The following quote from M. Scott Peck seems relevant.  Peck wrote a book on individuals who live underneath a self-made mask.  It is titled People of the Lie.  He writes from a psychiatric standpoint with a growing understanding of Christianity.  In his book Peck adopts the term "evil" in a special sense to denote those who practice an exceptional form of deceptive corruption.  These, he says, are the people of the lie.  He believes that instances of this behavior (in various forms) arise often enough to warrant a specific classification.  The quoted material below touches on one specific feature of those who practice a certain nuanced, subtle, but terribly damaging behavior. 

        "It often happens then, that the evil may be recognized by its very disguise. 
                  The lie can be perceived before the misdeed it is designed to hide - the cover-up 
                        before the fact.  We see the smile that hides the hatred, the smooth and oily manner 
                that masks the fury, the velvet glove that covers the fist.  Because they are such 
                     experts at disguise, it is seldom possible to pinpoint the maliciousness of the evil. 
            The disguise is usually impenetrable.  But what we can catch are glimpses of
            "The uncanny game of hide-and-seek in the obscurity of the soul, in which it, 
the single human soul, evades itself, avoids itself, hides from itself."*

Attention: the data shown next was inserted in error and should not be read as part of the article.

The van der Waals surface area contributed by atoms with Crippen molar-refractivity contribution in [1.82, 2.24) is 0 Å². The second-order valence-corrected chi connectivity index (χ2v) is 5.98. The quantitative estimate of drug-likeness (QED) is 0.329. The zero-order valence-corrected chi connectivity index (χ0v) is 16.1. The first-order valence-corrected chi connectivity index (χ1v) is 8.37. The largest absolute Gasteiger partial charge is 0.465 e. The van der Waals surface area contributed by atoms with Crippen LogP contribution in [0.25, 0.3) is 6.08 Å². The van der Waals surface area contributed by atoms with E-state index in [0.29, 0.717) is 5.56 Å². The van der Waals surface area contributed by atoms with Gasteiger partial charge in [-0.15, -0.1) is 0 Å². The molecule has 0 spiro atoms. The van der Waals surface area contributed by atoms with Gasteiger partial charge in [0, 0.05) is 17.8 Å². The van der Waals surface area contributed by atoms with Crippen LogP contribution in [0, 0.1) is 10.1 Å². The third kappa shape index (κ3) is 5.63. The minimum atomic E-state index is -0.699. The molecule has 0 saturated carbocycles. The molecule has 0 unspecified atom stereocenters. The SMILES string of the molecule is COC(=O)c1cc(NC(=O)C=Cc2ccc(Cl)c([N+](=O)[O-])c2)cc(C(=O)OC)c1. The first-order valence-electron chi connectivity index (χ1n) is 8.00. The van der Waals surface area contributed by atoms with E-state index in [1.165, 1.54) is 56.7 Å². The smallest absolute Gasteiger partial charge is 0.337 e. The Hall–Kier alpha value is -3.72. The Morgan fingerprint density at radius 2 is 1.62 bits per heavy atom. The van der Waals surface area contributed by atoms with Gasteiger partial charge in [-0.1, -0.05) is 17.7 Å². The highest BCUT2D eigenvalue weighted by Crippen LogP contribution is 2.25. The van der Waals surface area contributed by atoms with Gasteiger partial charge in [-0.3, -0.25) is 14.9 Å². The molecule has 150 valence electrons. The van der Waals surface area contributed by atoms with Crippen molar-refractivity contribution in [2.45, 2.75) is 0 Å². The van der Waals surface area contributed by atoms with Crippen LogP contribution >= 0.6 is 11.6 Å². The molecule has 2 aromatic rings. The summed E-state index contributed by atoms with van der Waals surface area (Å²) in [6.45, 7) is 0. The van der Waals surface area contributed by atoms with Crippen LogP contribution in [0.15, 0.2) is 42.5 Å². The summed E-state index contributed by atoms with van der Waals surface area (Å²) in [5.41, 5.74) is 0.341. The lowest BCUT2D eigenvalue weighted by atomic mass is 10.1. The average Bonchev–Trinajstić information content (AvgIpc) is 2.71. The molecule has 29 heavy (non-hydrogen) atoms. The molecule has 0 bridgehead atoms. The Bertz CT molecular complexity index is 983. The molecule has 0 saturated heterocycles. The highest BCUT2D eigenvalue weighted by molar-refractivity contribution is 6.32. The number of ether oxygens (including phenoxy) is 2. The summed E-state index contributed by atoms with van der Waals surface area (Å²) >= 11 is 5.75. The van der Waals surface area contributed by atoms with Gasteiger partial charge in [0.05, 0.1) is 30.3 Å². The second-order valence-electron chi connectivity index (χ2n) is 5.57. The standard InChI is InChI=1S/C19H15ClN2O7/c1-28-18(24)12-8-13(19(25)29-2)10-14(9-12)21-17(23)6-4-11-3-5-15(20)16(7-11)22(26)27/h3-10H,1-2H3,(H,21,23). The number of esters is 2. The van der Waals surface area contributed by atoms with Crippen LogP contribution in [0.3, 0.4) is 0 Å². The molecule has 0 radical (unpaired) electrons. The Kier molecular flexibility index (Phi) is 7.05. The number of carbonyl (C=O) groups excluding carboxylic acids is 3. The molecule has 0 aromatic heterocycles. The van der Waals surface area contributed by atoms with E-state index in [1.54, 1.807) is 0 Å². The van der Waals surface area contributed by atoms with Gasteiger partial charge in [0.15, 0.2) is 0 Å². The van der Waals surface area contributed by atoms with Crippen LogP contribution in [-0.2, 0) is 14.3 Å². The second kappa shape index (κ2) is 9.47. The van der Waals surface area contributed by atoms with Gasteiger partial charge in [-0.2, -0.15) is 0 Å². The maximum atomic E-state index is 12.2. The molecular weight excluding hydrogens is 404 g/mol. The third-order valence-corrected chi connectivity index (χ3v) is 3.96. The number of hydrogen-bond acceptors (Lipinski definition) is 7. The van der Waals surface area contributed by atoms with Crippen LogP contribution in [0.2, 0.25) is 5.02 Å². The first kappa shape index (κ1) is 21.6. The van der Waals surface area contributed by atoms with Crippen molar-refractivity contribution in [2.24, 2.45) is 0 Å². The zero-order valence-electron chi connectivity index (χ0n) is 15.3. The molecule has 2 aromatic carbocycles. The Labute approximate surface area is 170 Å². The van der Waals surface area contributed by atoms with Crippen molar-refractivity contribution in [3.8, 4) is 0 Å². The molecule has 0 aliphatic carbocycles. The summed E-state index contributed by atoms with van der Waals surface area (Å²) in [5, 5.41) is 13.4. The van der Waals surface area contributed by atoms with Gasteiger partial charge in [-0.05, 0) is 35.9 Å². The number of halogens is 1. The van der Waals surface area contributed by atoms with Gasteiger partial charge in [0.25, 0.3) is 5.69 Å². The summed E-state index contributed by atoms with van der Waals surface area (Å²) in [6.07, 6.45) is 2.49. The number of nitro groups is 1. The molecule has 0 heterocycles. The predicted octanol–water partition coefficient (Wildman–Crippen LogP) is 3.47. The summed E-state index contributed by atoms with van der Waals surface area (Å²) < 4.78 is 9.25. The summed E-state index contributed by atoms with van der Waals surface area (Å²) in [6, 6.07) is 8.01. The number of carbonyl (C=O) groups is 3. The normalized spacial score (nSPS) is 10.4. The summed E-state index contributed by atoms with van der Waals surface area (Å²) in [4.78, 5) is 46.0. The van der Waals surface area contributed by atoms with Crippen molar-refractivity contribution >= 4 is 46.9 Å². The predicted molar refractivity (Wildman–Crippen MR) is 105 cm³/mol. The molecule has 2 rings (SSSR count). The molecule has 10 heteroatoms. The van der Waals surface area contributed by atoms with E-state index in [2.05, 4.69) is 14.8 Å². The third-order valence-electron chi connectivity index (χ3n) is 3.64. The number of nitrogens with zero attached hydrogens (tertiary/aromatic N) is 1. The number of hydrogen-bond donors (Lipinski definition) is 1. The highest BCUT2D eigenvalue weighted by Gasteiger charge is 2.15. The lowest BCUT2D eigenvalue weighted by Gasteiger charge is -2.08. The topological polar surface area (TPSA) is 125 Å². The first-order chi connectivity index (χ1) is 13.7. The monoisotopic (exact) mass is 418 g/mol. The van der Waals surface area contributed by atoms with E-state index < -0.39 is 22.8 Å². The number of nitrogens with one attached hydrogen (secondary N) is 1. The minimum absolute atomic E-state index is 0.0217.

FOOTNOTE: *Buber, Good and Evil, p. 111. Since the primary motive of the evil is disguise, one of the places evil people are most likely to be found is within the church.  What better way to conceal one's evil from oneself, as well as from others, than to be a deacon or some other highly visible form of Christian within our culture? . . . "

And so, this man may very well be the kind of man prone to unjustly injure and covertly sabotage the lives of others for some sort of personal gain or perverse satisfaction.  This little eruption of pride at precisely the wrong time may be one of the "glimpses" about which Peck writes.  

If that is the case, then those who plead so passionately against the purported sterling reputation of this man deserve a more empathetic listening than most bystanders are generally willing to give.

"Let another praise you, and not your own mouth; A stranger, and not your own lips."   Proverbs 27:2

Unslain by Pride, by Dexterous Ehud